The next, and final, professional advancement Mahlon Pitney achieved came as a surprise to him, and began with the death of Associate Justice John Marshall Harlan on October 14, 1911. The choice of Harlan’s successor fell to President William Howard Taft. At first, Judge William C. Hook of the U.S. Court of Appeals for the Eighth Circuit seemed likely to obtain the appointment to fill the vacancy, but controversy quickly surrounded Hook’s candidacy and Taft ultimately abandoned it. In mid-February 1912, however, the president met Pitney at a dinner in Newark and was so impressed by their conversation together that he announced his nomination of Pitney for a seat on the Supreme Court a week later, on February 19. This, the last of Taft s ap pointments to the Court, did not receive a warm welcome in the Senate. As New Jersey chancellor, Pitney had written an antiunion opinion in Jones Glass Co. v. Glass Bottle Blowers Association (1908), and the views he revealed in that case promptly stirred Democrats and Progressive Re-publicans to oppose his nomination. One critic pronounced Pitney “irrevocably pledged to property rigilts as against human rights” and declared that he was “the consistent enemy of the working man.” Taft, though, insisted in support of his nominee that Pitney was “of a great lawyer stock,” and Pitney himself denied that he was “the enemy of labor.” In the end, the Senate confirmed Pitney’s nomination to die Court on March 13,1912, by a vote of 50-26.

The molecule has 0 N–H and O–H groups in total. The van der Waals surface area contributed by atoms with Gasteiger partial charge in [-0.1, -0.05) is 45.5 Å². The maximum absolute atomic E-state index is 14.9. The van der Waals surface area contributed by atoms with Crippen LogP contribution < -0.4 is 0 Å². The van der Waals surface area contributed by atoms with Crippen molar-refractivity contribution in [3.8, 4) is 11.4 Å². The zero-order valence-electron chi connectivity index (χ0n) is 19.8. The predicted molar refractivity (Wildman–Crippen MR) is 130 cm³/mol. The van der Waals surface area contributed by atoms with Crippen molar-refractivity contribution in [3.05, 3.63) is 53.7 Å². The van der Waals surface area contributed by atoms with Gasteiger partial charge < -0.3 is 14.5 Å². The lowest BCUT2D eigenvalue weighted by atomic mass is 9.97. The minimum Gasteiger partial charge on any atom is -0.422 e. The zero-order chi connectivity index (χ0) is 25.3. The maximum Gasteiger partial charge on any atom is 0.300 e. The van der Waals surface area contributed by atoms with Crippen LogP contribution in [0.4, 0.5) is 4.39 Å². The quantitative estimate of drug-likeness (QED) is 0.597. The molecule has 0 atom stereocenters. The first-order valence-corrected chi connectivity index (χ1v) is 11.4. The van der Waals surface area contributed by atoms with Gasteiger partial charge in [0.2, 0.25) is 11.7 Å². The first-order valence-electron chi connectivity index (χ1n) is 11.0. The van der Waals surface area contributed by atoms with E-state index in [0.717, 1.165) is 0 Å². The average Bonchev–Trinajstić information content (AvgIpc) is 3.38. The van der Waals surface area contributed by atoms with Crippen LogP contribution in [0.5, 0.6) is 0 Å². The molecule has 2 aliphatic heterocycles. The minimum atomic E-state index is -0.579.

As it turned out, Pitney’s opponents had measured the man at least partially correctly. Over the decade that he served on the Court, he regularly, if not invariably, demonstrated himself to be the legal foe of organized labor. In 1915 he wrote the Court’s opinion in what would be his most famous case, Coppajje v. Kansas (1915), involving the constitutionality of a state law prohibiting the use of so-called yellow-dog contracts, by which employees accepted employment on the condition that they not join a union. Pitney declared for the U.S. Supreme Court that tire attempt to prohibit yellow-dog contracts was unconstitutional because it violated the freedom of contract protected by the Fourteenth Amendment’s due process clause. Pitney’s opinion in this and other cases amply supported the prognostication at the time of his nomination that he would be antiunion, but the corollary accusation that he would prove to be the enemy of the workingman finds less support in Pitney’s judicial career. In feet, he regularly championed the legality of state workers’ compensation laws in cases such as New York Central Railroad Co. v. White (1917). The great liberal justice Louis Brandeis announced that but for Pitney we would have had no workmen’s compensation laws.” In truth, Pitney seems to have distrusted economic combinations whether on the corporate or the labor side. He was, for example, happy to apply the antitrust provisions of the Sherman Antitrust Act to both.
Party affiliation: Republican Party